Getting Things Done In Retirement

I do admit it.  Every once in a while when someone asks what I do in retirement I struggle to answer.  I think back to my week and realize that yes I exercised three times, volunteered for an afternoon at the school library, walked the dog daily, did some errands, helped my kid with a school project, finished writing 1250 words on my book, got some fall maintenance done around the house, read a book, worked on some crafts, bottle a batch of beer and baked some muffins.  But those things don’t sound all that interesting or particularly important compared to most people’s answers or stories from work about their 60 hour work week and having three major projects due next week.

Then I realized the other day perhaps my standards are all wrong.  Perhaps I should consider what I didn’t do in a week.  I didn’t spend over 20 hours in meetings where very little work actually got done.  I didn’t have to write up project status reports for anyone which most people won’t read.  I didn’t have to answer questions from co-workers or other interruptions at least ten times each day.  I didn’t have to book a meeting room to actually give myself some time to get some work done.  I’m not busy and I really should be proud of that fact.  The issue is we have confused busy work with real work.  Busy work isn’t real work, it takes you away from doing quality, well thought out and useful work.

Oddly enough, despite my relaxed weeks I honestly think I’m getting nearly as much done as I used to at work but in a faction of the time.  Do you any idea how much writing you can get done when you can focus completely on it for a hour?  I can usually get over 1000 words done on my book.   And that just isn’t crappy writing but rather a nicely thought out and organized draft  of 25% of a chapter.    Could I be doing more?  Potentially yes, but given I have tried to write more in the past in a short amount of time and I usually end up with a hot mess of text in desperate need of a good edit.  In short, I just make more work for myself to do. So I spend perhaps two hours a week focused on writing and then I don’t worry about it after I hit my weekly target.  It means it takes a bit longer to write a book but honestly I think I’m writing a better book because of it.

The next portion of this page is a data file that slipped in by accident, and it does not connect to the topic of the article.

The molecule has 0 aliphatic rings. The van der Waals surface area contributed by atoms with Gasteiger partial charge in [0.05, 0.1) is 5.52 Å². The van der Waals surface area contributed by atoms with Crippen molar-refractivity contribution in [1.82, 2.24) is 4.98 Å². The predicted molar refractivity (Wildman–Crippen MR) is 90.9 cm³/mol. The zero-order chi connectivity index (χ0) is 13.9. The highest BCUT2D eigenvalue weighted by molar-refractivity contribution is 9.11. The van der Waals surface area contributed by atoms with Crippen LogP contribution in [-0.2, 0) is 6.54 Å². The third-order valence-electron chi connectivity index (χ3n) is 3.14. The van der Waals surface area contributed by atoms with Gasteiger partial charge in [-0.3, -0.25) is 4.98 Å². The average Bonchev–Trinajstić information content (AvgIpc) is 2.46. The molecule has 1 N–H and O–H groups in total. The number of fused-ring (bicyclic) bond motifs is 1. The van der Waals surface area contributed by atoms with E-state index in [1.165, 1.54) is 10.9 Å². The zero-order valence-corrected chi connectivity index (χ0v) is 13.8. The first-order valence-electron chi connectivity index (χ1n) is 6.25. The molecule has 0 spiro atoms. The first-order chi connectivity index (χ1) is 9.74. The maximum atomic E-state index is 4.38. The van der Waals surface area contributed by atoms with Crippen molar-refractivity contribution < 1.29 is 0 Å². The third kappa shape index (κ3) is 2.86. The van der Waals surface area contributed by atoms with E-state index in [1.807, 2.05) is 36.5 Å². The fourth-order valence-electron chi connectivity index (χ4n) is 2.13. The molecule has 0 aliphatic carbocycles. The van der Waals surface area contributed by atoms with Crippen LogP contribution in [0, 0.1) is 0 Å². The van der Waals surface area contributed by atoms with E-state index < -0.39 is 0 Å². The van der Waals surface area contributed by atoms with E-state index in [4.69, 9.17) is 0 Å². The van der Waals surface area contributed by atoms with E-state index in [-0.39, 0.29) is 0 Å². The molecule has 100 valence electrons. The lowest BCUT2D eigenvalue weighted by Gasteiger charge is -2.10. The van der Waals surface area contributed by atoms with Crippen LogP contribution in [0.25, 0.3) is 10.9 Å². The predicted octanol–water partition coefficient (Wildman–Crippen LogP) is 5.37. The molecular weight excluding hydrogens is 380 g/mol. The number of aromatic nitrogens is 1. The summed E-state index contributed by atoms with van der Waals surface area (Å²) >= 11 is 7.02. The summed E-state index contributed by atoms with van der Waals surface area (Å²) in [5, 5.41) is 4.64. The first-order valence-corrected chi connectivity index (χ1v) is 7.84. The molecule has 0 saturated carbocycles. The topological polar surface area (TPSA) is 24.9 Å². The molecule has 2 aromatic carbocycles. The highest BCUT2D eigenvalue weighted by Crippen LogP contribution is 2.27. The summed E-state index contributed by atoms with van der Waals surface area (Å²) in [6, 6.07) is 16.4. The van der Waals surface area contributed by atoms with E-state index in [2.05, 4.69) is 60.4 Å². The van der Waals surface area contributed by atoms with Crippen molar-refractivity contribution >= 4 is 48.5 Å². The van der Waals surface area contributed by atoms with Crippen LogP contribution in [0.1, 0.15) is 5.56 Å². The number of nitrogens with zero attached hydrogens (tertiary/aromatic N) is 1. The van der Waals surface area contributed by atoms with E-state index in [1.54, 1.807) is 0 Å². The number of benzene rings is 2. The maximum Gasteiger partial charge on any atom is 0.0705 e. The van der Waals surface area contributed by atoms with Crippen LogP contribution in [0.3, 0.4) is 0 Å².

More time at work isn’t a good thing and I often thought during my career it was a failure when you did put in those extra hours.  Now that I’m retired from that job I completely agree.  Work could be so much better for people if the focus was on getting the ‘actual work’ done first and then ignoring much of the busy work that fills peoples’ days.  Why can’t we have a more sane work pace?  People aren’t machines and putting in more over time has been shown to actually get less done and often poorer quality work that often needs rework to fix it.

So yes, I wasn’t ‘busy’ this week and I won’t be busy next week either.  But you know what? I like this pace of life.  I can see doing this endlessly.  Can you say the same thing about your current pace at work?

8 thoughts on “Getting Things Done In Retirement”

  1. I get your life, it is much like mine as an early retiree for the last three years. Some difference in that I’m not writing a book but I do a little paid consulting so that takes up a day or so a week on average. I do not miss the meetings, we met often on everything and they were so inefficient. So I share your jubilation that we don’t have to do that any more! Congrats on winning the game my friend, life is very sweet now, isn’t it?

  2. I often think Work is like love. Well, more precisely, like a toxic relationship.

    You know it doesn’t work, it hasn’t worked for ages, and yet after you finally split up, you start having second thoughts. You start forgetting the bad things. And the ones you remember now seem minor and easily fixable.